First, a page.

Fed’s High-Wire Act Becomes Trickier

The Federal Reserve’s top policy-making committee will meet this week facing significant crosscurrents: How best to balance a dimmer short-term economic outlook with a brighter longer-term one, and how to maintain highly stimulative monetary policy notwithstanding the prospects of significant fiscal expansion. While the Fed is likely to err again on the side of ultra-dovishness, economic and market issues are increasing the challenges of doing so.

With Friday’s data from purchasing managers being a notable and welcome exception, recent economic reports have pointed to a slowdown in the U.S. economic recovery. A weakening labor market and contracting retail sales highlight a service sector that is again coming under pressure because of direct and indirect disruptions related to Covid-19. While the virus-related measures announced recently by President Joe Biden are greatly needed for the longer-term well-being of America’s public health and economy, they will most likely curtail travel and other activities in the weeks ahead. Meanwhile, Europe is falling into a second-dip recession that is said to have Germany considering a significant downward revision to its projected growth rate for 2021 to around 3% from 4%.

This more difficult short-term outlook stands in contrast to a brighter longer-term one. Vaccine deployment is accelerating, accompanied by the Biden administration’s more serious and better-coordinated effort to slow the spread of infection. The new Covid-19 variants, while a concern, have not been shown to eliminate the beneficial impact of vaccination. Meanwhile, abundant evidence of overstretched hospitals and exhausted health-care workers seems to be curtailing some individuals’ unhealthy behavior.

Then there is the policy front. The design of Biden’s first fiscal package and the flood of executive orders that are preceding its consideration by Congress are signs that the new administration understands and is acting on the importance of the type of  multipronged approach discussed in my earlier columns — that is, making early and simultaneous progress on relief for the most vulnerable segments of society; fighting Covid-19; and easing household financial insecurity. The fourth critical element of such a comprehensive policy approach — taking measures to improve productivity and growth potential — is to be covered by the second fiscal package that Biden has scheduled for February.

Given existing financial conditions and multiplying evidence of excessive risk-taking in markets, the Fed could be expected to tilt its policy guidance toward an earlier gradual taper of its ultra-loose monetary policy stance as the economy gets through the short-term difficulties and the new fiscal stimulus kicks in. The case for such a tilt is strengthened by legitimate concern that markets have been distorted by too many years of ample and predictable liquidity injections, causing them to disconnect excessively from fundamentals while also fueling the already considerable concerns about inequality.

Yet the Fed is unlikely to do so at this week’s FOMC meeting, worried that a premature change in forward guidance could cause financial market dislocations that would undermine an economy facing that dimmer short-term outlook. Indeed, the Fed is more likely to maintain the current guidance indicating that monetary policy will remain ultra loose for at least another year, if not longer.

But such guidance faces increasing questions in the face of a brighter economic medium term, frothy financial markets and the coming considerable fiscal expansion. Considering reasonable estimates of the economic boost from the release of pent-up household demand after effective vaccination and assuming Congress passes most of Biden’s fiscal plans, the incremental demand injections into the economy could amount to some 20% of gross domestic product this year, if not more. With the supply side unlikely to display the same amount of short-term agility, the increase in the overall price level in 2021 could well exceed the Fed’s 2% target.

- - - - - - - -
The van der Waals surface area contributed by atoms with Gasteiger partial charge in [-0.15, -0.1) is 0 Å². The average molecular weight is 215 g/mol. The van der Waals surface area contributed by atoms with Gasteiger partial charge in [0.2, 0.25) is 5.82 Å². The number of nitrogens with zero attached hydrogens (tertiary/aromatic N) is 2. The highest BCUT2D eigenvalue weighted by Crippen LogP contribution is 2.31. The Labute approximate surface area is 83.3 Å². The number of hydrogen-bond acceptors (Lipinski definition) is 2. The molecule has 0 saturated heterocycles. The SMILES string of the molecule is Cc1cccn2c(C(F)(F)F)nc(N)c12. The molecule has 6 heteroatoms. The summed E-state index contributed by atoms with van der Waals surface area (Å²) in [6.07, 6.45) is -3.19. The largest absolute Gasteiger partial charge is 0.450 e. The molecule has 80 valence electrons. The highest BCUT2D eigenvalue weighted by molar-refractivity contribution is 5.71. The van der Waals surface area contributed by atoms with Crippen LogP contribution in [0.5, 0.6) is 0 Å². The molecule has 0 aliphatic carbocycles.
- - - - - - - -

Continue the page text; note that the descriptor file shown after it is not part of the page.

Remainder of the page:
In such circumstances, many economists worried about longer-term economic scarring would be quick to point out that this is more likely to be a one-time price adjustment rather than the beginning of a destabilizing inflationary process. The Fed would be quick to add that the recent adjustments to its monetary framework targets an average inflation rate and, as such, allows for a deviation above 2% for some period. But will markets listen early and fully enough? If they don’t, the likely upward pressure on longer-term government bond yields would confront the Fed with an even tougher policy dilemma: risk disruption to stocks and other risk markets or be forced into stronger yield curve control with the accompanying threat of even more distortionary spillovers for efficient market functioning, price signaling and resource allocation.

Facing all these crosscurrents, the Fed will hope to stage this week’s policy meeting as an undramatic event for markets. Its success in doing so should not obfuscate, however, the mounting challenges of a macro policy handoff from excessive reliance on central banks to a more balanced policy stance together with more serious measures to improve public health. It is a policy pivot that has been long hoped for and needed; yet the more it has been delayed, the greater its degree of difficulty.

This column does not necessarily reflect the opinion of the editorial board or Bloomberg LP and its owners.

Mohamed A. El-Erian is a Bloomberg Opinion columnist. He is president of Queens’ College, Cambridge; chief economic adviser at Allianz SE, the parent company of Pimco where he served as CEO and co-CIO; and chair of Gramercy Fund Management. His books include "The Only Game in Town" and "When Markets Collide."

©2021 Bloomberg L.P.

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